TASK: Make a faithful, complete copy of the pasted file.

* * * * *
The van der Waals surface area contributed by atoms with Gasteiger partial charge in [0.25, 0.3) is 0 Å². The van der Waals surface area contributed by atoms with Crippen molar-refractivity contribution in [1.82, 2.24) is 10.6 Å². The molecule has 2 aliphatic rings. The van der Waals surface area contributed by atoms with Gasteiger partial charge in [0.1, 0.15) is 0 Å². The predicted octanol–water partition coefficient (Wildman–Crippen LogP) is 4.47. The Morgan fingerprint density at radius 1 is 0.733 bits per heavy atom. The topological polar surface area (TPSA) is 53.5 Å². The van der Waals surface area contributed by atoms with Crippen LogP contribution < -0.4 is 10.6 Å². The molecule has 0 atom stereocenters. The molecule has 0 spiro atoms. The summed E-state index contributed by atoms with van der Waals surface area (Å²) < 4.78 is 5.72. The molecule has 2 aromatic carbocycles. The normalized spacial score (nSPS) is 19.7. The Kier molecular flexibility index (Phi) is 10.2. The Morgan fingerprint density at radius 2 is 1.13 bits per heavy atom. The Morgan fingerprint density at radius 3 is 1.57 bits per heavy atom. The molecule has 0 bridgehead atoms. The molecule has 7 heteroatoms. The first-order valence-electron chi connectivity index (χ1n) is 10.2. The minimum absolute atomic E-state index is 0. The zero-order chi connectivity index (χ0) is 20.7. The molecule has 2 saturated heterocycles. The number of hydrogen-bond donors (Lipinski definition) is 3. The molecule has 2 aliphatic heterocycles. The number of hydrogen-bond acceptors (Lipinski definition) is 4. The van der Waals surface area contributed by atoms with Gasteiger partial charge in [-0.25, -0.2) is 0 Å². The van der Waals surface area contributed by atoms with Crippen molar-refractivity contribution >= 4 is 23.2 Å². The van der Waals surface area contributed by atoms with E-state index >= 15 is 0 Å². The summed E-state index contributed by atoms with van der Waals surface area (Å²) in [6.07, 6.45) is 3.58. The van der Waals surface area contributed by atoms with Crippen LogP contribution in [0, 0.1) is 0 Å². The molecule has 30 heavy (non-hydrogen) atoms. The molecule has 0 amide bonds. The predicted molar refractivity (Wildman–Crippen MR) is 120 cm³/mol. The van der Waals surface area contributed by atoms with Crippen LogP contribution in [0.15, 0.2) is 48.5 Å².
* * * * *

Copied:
The van der Waals surface area contributed by atoms with Gasteiger partial charge in [0.25, 0.3) is 0 Å². The van der Waals surface area contributed by atoms with Crippen molar-refractivity contribution in [1.82, 2.24) is 10.6 Å². The molecule has 2 aliphatic rings. The van der Waals surface area contributed by atoms with Gasteiger partial charge in [0.1, 0.15) is 0 Å². The predicted octanol–water partition coefficient (Wildman–Crippen LogP) is 4.47. The Morgan fingerprint density at radius 1 is 0.733 bits per heavy atom. The topological polar surface area (TPSA) is 53.5 Å². The van der Waals surface area contributed by atoms with Crippen LogP contribution < -0.4 is 10.6 Å². The molecule has 0 atom stereocenters. The molecule has 0 spiro atoms. The summed E-state index contributed by atoms with van der Waals surface area (Å²) < 4.78 is 5.72. The molecule has 2 aromatic carbocycles. The normalized spacial score (nSPS) is 19.7. The Kier molecular flexibility index (Phi) is 10.2. The Morgan fingerprint density at radius 2 is 1.13 bits per heavy atom. The Morgan fingerprint density at radius 3 is 1.57 bits per heavy atom. The molecule has 0 bridgehead atoms. The molecule has 7 heteroatoms. The first-order valence-electron chi connectivity index (χ1n) is 10.2. The minimum absolute atomic E-state index is 0. The zero-order chi connectivity index (χ0) is 20.7. The molecule has 2 saturated heterocycles. The number of hydrogen-bond donors (Lipinski definition) is 3. The molecule has 2 aliphatic heterocycles. The number of hydrogen-bond acceptors (Lipinski definition) is 4. The van der Waals surface area contributed by atoms with Gasteiger partial charge in [-0.25, -0.2) is 0 Å². The van der Waals surface area contributed by atoms with Crippen molar-refractivity contribution >= 4 is 23.2 Å². The van der Waals surface area contributed by atoms with E-state index >= 15 is 0 Å². The summed E-state index contributed by atoms with van der Waals surface area (Å²) in [6.07, 6.45) is 3.58. The van der Waals surface area contributed by atoms with Crippen LogP contribution in [0, 0.1) is 0 Å². The molecule has 30 heavy (non-hydrogen) atoms. The molecule has 0 amide bonds. The predicted molar refractivity (Wildman–Crippen MR) is 120 cm³/mol. The van der Waals surface area contributed by atoms with Crippen LogP contribution in [0.15, 0.2) is 48.5 Å².